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A case-control study of lung cancer within the teamsters union.
Case studies in occupational epidemiology. Steenland K, ed. New York: Oxford University Press, 1993 Jan; :76-91
The lung cancer risk in men exposed to diesel exhaust in the trucking industry was investigated in a case control study. This study was described as part of a text book and took the reader through the same steps that the investigator took when conducting the actual study to allow the student to solve the same problems that the investigator solved in the course of the study. In the case control study the cases were all union pensioners who had died of lung cancer in 1982 or 1983, while controls were pensioners who died of other causes. Workers were divided into long haul drivers, short haul drivers, mechanics, and dock workers. An attempt was make to determine whether drivers had primarily driven diesel or gasoline powered trucks; most long haul trucks were diesel powered. The findings indicated that several occupations in the unions, presumably exposed to diesel fumes, had a slightly elevated risk of lung cancer compared to those in the union who presumably had no occupational exposure to diesel fumes. Perhaps the most important finding was that the risk of lung cancer increased with duration of employment of long distance truck drivers and also for diesel truck drivers.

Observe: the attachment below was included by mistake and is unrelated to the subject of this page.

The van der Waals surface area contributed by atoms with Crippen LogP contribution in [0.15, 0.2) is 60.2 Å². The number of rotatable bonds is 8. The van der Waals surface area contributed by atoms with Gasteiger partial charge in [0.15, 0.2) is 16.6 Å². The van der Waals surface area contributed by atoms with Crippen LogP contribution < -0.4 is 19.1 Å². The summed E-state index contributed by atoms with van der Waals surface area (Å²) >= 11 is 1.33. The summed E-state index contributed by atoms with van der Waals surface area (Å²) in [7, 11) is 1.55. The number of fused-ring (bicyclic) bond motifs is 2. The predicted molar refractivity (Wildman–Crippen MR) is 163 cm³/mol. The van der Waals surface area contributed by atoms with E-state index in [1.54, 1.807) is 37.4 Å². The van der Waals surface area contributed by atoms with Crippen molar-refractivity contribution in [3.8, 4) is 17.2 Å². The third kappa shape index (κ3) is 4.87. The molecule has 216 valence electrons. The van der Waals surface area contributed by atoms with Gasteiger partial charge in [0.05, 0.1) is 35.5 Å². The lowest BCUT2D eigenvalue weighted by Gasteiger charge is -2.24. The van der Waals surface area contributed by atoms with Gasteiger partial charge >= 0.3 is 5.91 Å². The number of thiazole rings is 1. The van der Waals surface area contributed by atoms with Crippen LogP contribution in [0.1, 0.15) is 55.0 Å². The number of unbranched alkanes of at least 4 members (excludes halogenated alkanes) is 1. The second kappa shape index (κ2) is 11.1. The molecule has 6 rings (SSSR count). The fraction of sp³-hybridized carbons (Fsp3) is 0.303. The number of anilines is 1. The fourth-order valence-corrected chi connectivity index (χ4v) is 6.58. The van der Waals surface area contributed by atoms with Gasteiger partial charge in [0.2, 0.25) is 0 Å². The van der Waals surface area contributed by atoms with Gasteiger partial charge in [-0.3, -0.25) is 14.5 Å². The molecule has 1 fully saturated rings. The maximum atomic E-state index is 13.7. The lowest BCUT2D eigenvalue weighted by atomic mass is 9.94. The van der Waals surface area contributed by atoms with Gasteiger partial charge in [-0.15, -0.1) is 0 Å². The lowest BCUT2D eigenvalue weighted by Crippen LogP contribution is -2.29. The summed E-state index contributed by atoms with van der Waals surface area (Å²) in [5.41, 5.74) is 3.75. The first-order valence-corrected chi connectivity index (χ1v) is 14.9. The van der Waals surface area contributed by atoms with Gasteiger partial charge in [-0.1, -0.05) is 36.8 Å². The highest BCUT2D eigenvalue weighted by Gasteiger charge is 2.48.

Diesel-emissions; Trucking; Exhaust-gases; Truck-drivers; Epidemiology; Risk-factors; Cancer-rates; Lung-cancer; Respiratory-system-disorders; Industrial-hygiene
Case studies in occupational epidemiology
Page last reviewed: September 2, 2020
Content source: National Institute for Occupational Safety and Health Education and Information Division